Light/dark test

The apparatus consisted of two 20 cm × 10 cm × 14 cm plastic boxes: one light compartment painted white and brightly illuminated and the other was dark painted black and dimly illuminated with red light. The mice were allowed to move from one box to the other through an open door between the two boxes. The illumination in the black compartment was 50 lux, in the white area it was increased to 1000 lux, generated by an extra light source. A mouse was put into the light box facing the hole. The transition between the light and the dark box and time spent in the light box were recorded for 5 min.

Hole board test

The hole board test [21] was adopted in this test. It is made of gray Perspex. The LETICA board (signo 720; Printer LE 3333) of dimensions 40 cm × 40 cm, contained 16 evenly spaced holes (3 cm diameter and 2.2 cm depth), with in-built infra-red sensors was used for the study. The matt finishing of the upper panel avoids reflections which may alter the animal behavior. An animal was placed in the center of the hole board and allowed to freely explore the apparatus for 5 min. The number of times an animal dipped its head into the holes was automatically counted and recorded by the instrument [22].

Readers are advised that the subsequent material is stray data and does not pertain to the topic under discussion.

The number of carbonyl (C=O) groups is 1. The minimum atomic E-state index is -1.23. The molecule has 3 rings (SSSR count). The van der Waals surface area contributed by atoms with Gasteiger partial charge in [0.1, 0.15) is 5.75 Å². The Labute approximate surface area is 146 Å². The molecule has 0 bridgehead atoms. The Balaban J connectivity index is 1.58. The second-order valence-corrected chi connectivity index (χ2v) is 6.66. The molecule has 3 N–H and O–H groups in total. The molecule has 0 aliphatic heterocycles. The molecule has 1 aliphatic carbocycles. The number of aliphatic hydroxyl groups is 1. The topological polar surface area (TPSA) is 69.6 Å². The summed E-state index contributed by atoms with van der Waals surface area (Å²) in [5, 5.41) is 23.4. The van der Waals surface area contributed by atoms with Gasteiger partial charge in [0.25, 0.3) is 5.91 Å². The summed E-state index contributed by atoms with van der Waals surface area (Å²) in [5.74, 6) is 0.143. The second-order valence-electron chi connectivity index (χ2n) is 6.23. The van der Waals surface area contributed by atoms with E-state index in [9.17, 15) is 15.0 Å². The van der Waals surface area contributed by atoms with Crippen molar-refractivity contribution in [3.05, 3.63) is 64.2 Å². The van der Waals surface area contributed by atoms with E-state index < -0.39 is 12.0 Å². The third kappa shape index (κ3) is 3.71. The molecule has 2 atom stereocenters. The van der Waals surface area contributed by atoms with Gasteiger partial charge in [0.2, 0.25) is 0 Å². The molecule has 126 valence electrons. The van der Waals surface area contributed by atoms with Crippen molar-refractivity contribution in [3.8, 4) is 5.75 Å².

Rota rod test

The effect on motor coordination was assessed using a rota-rod apparatus (LE 8500). Rota rod consisted of a base plant form and aniron rod of 3 cm diameter and 30 cm length, with a non-slippery surface. The rod was divided into four equal sections by three disks. The animals were pre-selected in a training session 24 h before the test, based on their ability to remain on the bar (at 12 rpm) for 2 min, and then allowing four mice to walk on the rod at the speed of 12 rpm at the same time observed over a period of 30, 60, and 90 min. Intervals between the mounting of the animal on the rotating bar and falling off of it were registered automatically as the performance time. Time spent in the apparatus was observed for 5 min duration (300 s).